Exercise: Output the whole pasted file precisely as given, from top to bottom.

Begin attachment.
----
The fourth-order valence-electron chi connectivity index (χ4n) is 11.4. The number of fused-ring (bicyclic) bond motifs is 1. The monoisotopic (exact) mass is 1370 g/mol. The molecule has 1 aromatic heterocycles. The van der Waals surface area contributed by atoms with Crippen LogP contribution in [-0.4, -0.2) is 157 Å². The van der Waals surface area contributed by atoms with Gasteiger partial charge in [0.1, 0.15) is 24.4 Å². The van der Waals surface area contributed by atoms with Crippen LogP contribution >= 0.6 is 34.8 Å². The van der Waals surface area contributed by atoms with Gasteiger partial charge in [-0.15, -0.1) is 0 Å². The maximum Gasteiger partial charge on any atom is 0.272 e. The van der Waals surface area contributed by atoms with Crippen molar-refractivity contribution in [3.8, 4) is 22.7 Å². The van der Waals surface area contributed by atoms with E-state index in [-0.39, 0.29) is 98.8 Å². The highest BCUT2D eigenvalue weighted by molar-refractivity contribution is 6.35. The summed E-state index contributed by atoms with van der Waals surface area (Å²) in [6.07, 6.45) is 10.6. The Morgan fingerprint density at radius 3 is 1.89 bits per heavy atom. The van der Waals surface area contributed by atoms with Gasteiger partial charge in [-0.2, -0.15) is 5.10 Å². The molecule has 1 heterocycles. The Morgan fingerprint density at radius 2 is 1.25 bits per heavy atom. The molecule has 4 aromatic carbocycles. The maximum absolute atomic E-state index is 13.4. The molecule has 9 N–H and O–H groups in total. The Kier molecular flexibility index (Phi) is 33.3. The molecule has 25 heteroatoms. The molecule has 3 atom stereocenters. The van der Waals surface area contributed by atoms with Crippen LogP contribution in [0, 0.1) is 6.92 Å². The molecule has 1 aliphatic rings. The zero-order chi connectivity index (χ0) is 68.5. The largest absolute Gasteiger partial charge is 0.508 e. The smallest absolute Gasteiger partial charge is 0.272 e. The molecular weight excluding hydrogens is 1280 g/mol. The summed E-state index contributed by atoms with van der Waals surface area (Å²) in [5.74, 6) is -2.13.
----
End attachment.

The fourth-order valence-electron chi connectivity index (χ4n) is 11.4. The number of fused-ring (bicyclic) bond motifs is 1. The monoisotopic (exact) mass is 1370 g/mol. The molecule has 1 aromatic heterocycles. The van der Waals surface area contributed by atoms with Crippen LogP contribution in [-0.4, -0.2) is 157 Å². The van der Waals surface area contributed by atoms with Gasteiger partial charge in [0.1, 0.15) is 24.4 Å². The van der Waals surface area contributed by atoms with Crippen LogP contribution >= 0.6 is 34.8 Å². The van der Waals surface area contributed by atoms with Gasteiger partial charge in [-0.15, -0.1) is 0 Å². The maximum Gasteiger partial charge on any atom is 0.272 e. The van der Waals surface area contributed by atoms with Crippen molar-refractivity contribution in [3.8, 4) is 22.7 Å². The van der Waals surface area contributed by atoms with E-state index in [-0.39, 0.29) is 98.8 Å². The highest BCUT2D eigenvalue weighted by molar-refractivity contribution is 6.35. The summed E-state index contributed by atoms with van der Waals surface area (Å²) in [6.07, 6.45) is 10.6. The Morgan fingerprint density at radius 3 is 1.89 bits per heavy atom. The van der Waals surface area contributed by atoms with Gasteiger partial charge in [-0.2, -0.15) is 5.10 Å². The molecule has 1 heterocycles. The Morgan fingerprint density at radius 2 is 1.25 bits per heavy atom. The molecule has 4 aromatic carbocycles. The maximum absolute atomic E-state index is 13.4. The molecule has 9 N–H and O–H groups in total. The Kier molecular flexibility index (Phi) is 33.3. The molecule has 25 heteroatoms. The molecule has 3 atom stereocenters. The van der Waals surface area contributed by atoms with Crippen LogP contribution in [0, 0.1) is 6.92 Å². The molecule has 1 aliphatic rings. The zero-order chi connectivity index (χ0) is 68.5. The largest absolute Gasteiger partial charge is 0.508 e. The smallest absolute Gasteiger partial charge is 0.272 e. The molecular weight excluding hydrogens is 1280 g/mol. The summed E-state index contributed by atoms with van der Waals surface area (Å²) in [5.74, 6) is -2.13.